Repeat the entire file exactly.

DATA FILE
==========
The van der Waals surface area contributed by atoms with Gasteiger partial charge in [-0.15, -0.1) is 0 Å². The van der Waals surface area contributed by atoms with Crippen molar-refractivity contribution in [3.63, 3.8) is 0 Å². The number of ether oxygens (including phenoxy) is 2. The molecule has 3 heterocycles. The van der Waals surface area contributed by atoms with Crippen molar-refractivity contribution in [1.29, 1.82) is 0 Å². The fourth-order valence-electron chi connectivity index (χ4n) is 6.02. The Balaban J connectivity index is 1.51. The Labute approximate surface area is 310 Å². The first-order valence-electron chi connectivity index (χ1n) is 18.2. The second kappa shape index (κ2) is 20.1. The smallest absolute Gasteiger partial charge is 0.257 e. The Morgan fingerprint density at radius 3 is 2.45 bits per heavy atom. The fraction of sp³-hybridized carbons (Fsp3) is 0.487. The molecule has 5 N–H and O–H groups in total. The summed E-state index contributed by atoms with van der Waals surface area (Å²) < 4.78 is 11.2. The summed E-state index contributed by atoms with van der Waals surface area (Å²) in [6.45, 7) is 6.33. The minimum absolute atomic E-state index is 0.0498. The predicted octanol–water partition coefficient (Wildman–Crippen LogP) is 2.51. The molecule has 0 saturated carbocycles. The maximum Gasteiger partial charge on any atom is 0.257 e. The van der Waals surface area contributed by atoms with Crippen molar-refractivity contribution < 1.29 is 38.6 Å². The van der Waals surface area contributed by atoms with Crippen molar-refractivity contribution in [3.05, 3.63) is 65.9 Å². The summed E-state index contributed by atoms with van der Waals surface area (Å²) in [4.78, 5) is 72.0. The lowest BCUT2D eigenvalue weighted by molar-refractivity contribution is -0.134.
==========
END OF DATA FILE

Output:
The van der Waals surface area contributed by atoms with Gasteiger partial charge in [-0.15, -0.1) is 0 Å². The van der Waals surface area contributed by atoms with Crippen molar-refractivity contribution in [3.63, 3.8) is 0 Å². The number of ether oxygens (including phenoxy) is 2. The molecule has 3 heterocycles. The van der Waals surface area contributed by atoms with Crippen molar-refractivity contribution in [1.29, 1.82) is 0 Å². The fourth-order valence-electron chi connectivity index (χ4n) is 6.02. The Balaban J connectivity index is 1.51. The Labute approximate surface area is 310 Å². The first-order valence-electron chi connectivity index (χ1n) is 18.2. The second kappa shape index (κ2) is 20.1. The smallest absolute Gasteiger partial charge is 0.257 e. The Morgan fingerprint density at radius 3 is 2.45 bits per heavy atom. The fraction of sp³-hybridized carbons (Fsp3) is 0.487. The molecule has 5 N–H and O–H groups in total. The summed E-state index contributed by atoms with van der Waals surface area (Å²) < 4.78 is 11.2. The summed E-state index contributed by atoms with van der Waals surface area (Å²) in [6.45, 7) is 6.33. The minimum absolute atomic E-state index is 0.0498. The predicted octanol–water partition coefficient (Wildman–Crippen LogP) is 2.51. The molecule has 0 saturated carbocycles. The maximum Gasteiger partial charge on any atom is 0.257 e. The van der Waals surface area contributed by atoms with Crippen molar-refractivity contribution < 1.29 is 38.6 Å². The van der Waals surface area contributed by atoms with Crippen molar-refractivity contribution in [3.05, 3.63) is 65.9 Å². The summed E-state index contributed by atoms with van der Waals surface area (Å²) in [4.78, 5) is 72.0. The lowest BCUT2D eigenvalue weighted by molar-refractivity contribution is -0.134.